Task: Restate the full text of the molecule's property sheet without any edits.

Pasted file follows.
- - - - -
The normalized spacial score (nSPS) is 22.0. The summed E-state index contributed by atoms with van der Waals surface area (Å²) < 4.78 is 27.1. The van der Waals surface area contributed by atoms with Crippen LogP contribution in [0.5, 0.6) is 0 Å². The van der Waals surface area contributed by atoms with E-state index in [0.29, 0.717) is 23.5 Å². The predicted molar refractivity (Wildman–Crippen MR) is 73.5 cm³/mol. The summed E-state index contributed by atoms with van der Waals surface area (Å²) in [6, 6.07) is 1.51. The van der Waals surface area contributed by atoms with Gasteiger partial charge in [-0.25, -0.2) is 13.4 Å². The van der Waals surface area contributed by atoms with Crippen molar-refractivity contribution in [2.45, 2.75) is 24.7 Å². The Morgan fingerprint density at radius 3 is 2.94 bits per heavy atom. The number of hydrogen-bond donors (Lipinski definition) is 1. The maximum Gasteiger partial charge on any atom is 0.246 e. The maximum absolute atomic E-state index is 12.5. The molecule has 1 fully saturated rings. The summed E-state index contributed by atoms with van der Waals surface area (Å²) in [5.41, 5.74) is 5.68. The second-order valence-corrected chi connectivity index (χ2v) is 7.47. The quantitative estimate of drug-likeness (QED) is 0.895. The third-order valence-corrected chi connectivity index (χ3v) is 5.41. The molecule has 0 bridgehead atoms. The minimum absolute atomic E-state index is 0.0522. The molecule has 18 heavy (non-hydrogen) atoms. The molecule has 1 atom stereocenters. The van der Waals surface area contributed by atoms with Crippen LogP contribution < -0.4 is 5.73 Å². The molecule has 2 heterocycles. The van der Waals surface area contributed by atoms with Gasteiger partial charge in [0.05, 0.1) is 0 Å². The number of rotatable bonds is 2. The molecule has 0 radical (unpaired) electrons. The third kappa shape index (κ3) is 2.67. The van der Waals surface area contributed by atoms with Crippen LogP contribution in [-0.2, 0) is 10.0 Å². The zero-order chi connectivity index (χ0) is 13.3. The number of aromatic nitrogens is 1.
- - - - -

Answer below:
The normalized spacial score (nSPS) is 22.0. The summed E-state index contributed by atoms with van der Waals surface area (Å²) < 4.78 is 27.1. The van der Waals surface area contributed by atoms with Crippen LogP contribution in [0.5, 0.6) is 0 Å². The van der Waals surface area contributed by atoms with E-state index in [0.29, 0.717) is 23.5 Å². The predicted molar refractivity (Wildman–Crippen MR) is 73.5 cm³/mol. The summed E-state index contributed by atoms with van der Waals surface area (Å²) in [6, 6.07) is 1.51. The van der Waals surface area contributed by atoms with Gasteiger partial charge in [-0.25, -0.2) is 13.4 Å². The van der Waals surface area contributed by atoms with Crippen molar-refractivity contribution in [2.45, 2.75) is 24.7 Å². The Morgan fingerprint density at radius 3 is 2.94 bits per heavy atom. The number of hydrogen-bond donors (Lipinski definition) is 1. The maximum Gasteiger partial charge on any atom is 0.246 e. The maximum absolute atomic E-state index is 12.5. The molecule has 1 fully saturated rings. The summed E-state index contributed by atoms with van der Waals surface area (Å²) in [5.41, 5.74) is 5.68. The second-order valence-corrected chi connectivity index (χ2v) is 7.47. The quantitative estimate of drug-likeness (QED) is 0.895. The third-order valence-corrected chi connectivity index (χ3v) is 5.41. The molecule has 0 bridgehead atoms. The minimum absolute atomic E-state index is 0.0522. The molecule has 18 heavy (non-hydrogen) atoms. The molecule has 1 atom stereocenters. The van der Waals surface area contributed by atoms with Crippen LogP contribution < -0.4 is 5.73 Å². The molecule has 2 heterocycles. The van der Waals surface area contributed by atoms with Gasteiger partial charge in [0.05, 0.1) is 0 Å². The number of rotatable bonds is 2. The molecule has 0 radical (unpaired) electrons. The third kappa shape index (κ3) is 2.67. The van der Waals surface area contributed by atoms with Crippen LogP contribution in [-0.2, 0) is 10.0 Å². The zero-order chi connectivity index (χ0) is 13.3. The number of aromatic nitrogens is 1.